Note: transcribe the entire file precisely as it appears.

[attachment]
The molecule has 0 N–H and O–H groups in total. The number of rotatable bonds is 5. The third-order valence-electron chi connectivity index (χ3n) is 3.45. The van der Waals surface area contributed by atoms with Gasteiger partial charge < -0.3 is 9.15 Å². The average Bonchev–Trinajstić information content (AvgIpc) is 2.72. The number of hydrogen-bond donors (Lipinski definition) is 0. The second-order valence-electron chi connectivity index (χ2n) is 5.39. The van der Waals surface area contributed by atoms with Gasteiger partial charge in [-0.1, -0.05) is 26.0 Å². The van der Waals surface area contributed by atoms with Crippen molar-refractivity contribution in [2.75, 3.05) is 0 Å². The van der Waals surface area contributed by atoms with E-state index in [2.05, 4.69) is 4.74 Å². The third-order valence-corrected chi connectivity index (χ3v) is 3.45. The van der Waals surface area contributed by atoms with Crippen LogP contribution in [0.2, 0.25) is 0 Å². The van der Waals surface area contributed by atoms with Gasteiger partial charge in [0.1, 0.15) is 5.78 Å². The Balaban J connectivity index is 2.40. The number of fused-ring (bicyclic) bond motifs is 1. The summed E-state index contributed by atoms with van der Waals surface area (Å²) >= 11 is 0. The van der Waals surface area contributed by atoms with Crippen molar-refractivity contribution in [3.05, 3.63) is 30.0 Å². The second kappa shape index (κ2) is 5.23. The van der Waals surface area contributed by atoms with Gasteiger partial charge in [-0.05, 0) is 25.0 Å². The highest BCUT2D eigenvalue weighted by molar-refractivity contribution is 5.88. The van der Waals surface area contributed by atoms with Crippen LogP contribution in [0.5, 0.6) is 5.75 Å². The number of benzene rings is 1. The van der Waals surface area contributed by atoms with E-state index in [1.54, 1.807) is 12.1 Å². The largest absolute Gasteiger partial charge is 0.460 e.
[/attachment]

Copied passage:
The molecule has 0 N–H and O–H groups in total. The number of rotatable bonds is 5. The third-order valence-electron chi connectivity index (χ3n) is 3.45. The van der Waals surface area contributed by atoms with Gasteiger partial charge < -0.3 is 9.15 Å². The average Bonchev–Trinajstić information content (AvgIpc) is 2.72. The number of hydrogen-bond donors (Lipinski definition) is 0. The second-order valence-electron chi connectivity index (χ2n) is 5.39. The van der Waals surface area contributed by atoms with Gasteiger partial charge in [-0.1, -0.05) is 26.0 Å². The van der Waals surface area contributed by atoms with Crippen molar-refractivity contribution in [2.75, 3.05) is 0 Å². The van der Waals surface area contributed by atoms with E-state index in [2.05, 4.69) is 4.74 Å². The third-order valence-corrected chi connectivity index (χ3v) is 3.45. The van der Waals surface area contributed by atoms with Crippen LogP contribution in [0.2, 0.25) is 0 Å². The van der Waals surface area contributed by atoms with Gasteiger partial charge in [0.1, 0.15) is 5.78 Å². The Balaban J connectivity index is 2.40. The number of fused-ring (bicyclic) bond motifs is 1. The summed E-state index contributed by atoms with van der Waals surface area (Å²) >= 11 is 0. The van der Waals surface area contributed by atoms with Crippen molar-refractivity contribution in [3.05, 3.63) is 30.0 Å². The second kappa shape index (κ2) is 5.23. The van der Waals surface area contributed by atoms with Gasteiger partial charge in [-0.05, 0) is 25.0 Å². The highest BCUT2D eigenvalue weighted by molar-refractivity contribution is 5.88. The van der Waals surface area contributed by atoms with Crippen LogP contribution in [0.5, 0.6) is 5.75 Å². The number of benzene rings is 1. The van der Waals surface area contributed by atoms with E-state index in [1.54, 1.807) is 12.1 Å². The largest absolute Gasteiger partial charge is 0.460 e.